The opportunity never showed up and on western, the closest thing I did was “The Sundowners”, which I think is among my best works.

You and Mitchum were great in it. What Hathaway called “the chemistry of the cast” worked quite well in that film.

[Peter] Back to Ford, the truth is he had a small group of actors that hardly ever changed.

You also did Gary Cooper’s last fim, “The Naked Edge”. How was he?

I wanted to do that one cause I had gone to see all his films since I was a school girl. Gary Cooper had the charm and fascination that you can see in all his films. That’s why I wanted to work with him. I knew he was very ill and it was very touching to work and eat with him almost every day. He was also making a list of the films he had done and the people he had worked with, rebuilding his past. I remember that as something terribly sad. I had wished to work with him and I made it.

The legend says Gary never performed, but when they looked at what had been done in the end of the day, his performance was there. He was a better actor than people thought.

He sure was. “The Naked Edge” was not an exceptional film but it worked well as a suspense story.

[Peter] Maybe Cooper was not the right actor for it, it was hard for people to really believe he could be the killer.

Was he very spontaneous?

He had something that’s quite rare to find in the film industry and that was his natural manner. That’s why I liked him.

What was the difference between him and, let’s say, Montgomery Clift?

Clift was quite the opposite. A Method actor.

And Cary Grant?

Cary was above all a professional. Cold, but very professional.

You’ve worked with Gary Cooper, Cary Grant, Burt Lancaster, Robert Mitchum, Robert Taylor, Yul Brynner…

Spencer Tracy, Marlon Brando, Richard Burton…

… the big names of the twentieth century. The actors now, we won’t say they are not as good, but they lack a bit of that magnetism they had.

What they don’t have is personality. They all do the same parts nowadays. It’s all about crashing cars and violence…

[Peter] I think there are better actresses than actors in the movies nowadays.

Do you still watch films? What do you like of the movies nowadays?

Peter brings films at home but I don’t see many of them.

“Out of Africa” was a film that you could have done so well…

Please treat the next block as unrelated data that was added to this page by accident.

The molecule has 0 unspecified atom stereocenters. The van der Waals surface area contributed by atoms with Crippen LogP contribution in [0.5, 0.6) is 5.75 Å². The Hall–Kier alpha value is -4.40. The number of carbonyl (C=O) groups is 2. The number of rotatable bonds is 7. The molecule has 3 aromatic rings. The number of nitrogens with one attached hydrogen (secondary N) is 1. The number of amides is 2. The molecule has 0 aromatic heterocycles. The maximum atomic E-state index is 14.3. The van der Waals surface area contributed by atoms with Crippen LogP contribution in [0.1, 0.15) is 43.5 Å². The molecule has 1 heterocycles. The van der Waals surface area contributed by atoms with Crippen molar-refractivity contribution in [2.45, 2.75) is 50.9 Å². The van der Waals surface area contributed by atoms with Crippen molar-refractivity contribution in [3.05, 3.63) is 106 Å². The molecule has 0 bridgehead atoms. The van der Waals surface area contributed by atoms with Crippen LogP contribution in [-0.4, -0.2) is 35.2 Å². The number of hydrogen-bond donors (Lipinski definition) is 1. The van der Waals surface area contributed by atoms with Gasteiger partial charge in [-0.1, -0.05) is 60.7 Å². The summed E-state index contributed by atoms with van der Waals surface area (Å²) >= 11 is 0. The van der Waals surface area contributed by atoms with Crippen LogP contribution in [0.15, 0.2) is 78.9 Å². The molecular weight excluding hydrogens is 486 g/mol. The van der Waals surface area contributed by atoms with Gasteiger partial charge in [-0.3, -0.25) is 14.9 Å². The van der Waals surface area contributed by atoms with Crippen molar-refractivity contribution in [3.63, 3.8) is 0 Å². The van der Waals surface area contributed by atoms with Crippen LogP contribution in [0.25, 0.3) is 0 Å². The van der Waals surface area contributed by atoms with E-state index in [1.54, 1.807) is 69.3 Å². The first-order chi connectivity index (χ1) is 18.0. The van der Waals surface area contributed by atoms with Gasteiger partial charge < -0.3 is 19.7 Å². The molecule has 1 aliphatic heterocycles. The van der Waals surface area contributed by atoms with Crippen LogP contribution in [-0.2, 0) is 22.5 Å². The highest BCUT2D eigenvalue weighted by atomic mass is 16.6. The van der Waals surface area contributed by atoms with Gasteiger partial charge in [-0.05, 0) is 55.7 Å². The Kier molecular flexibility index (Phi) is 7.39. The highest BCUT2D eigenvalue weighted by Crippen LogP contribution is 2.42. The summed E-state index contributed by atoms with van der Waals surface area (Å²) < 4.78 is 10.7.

I have not seen it.

Do you like “White Hunter, Black Heart”?

I liked it. But I don’t think Clint Eastwood is the man to play Houston. Although Clint has something interestingly quite attractive.

[Peter] He’s got magnetism.

Yes, of course. And John Houston was a splendid actor. In some occasion where I was working with him, he said: “Get into the room and do this and that and then say…” Well, I’ve forgotten what he told me to do. But the thing is I did it and he came and said “Darling, it’s not exactly that.” So we did it again, and again he said “This is not what I wanted” and so I finally told him to do it himself so I could see it. He did. And it was great. He was much better than me doing that scene.

The directors you worked with were ones to give the actor freedom or did they indicate the actor the tone and movements?

Some did…

Why do they say Cukor was a great director of actresses? What differences were there between him and other directors?

I think it had to do with his way to explain what he wanted, whet he thought we should be feeling, it was his way of directing. It’s hard to explain. It’s easier to talk about Elia Kazan, cause he always took the actors away to give them directions, never told them in front of the cast or crew. He’d say “Do it this way… but don’t show me now, I want to see it inside the story”.

[Garci] I like talking to the actress, tell her things like “You’ll be in a close up so do talk softer and don’t move too much..:” things like that. Did the directors tell you that?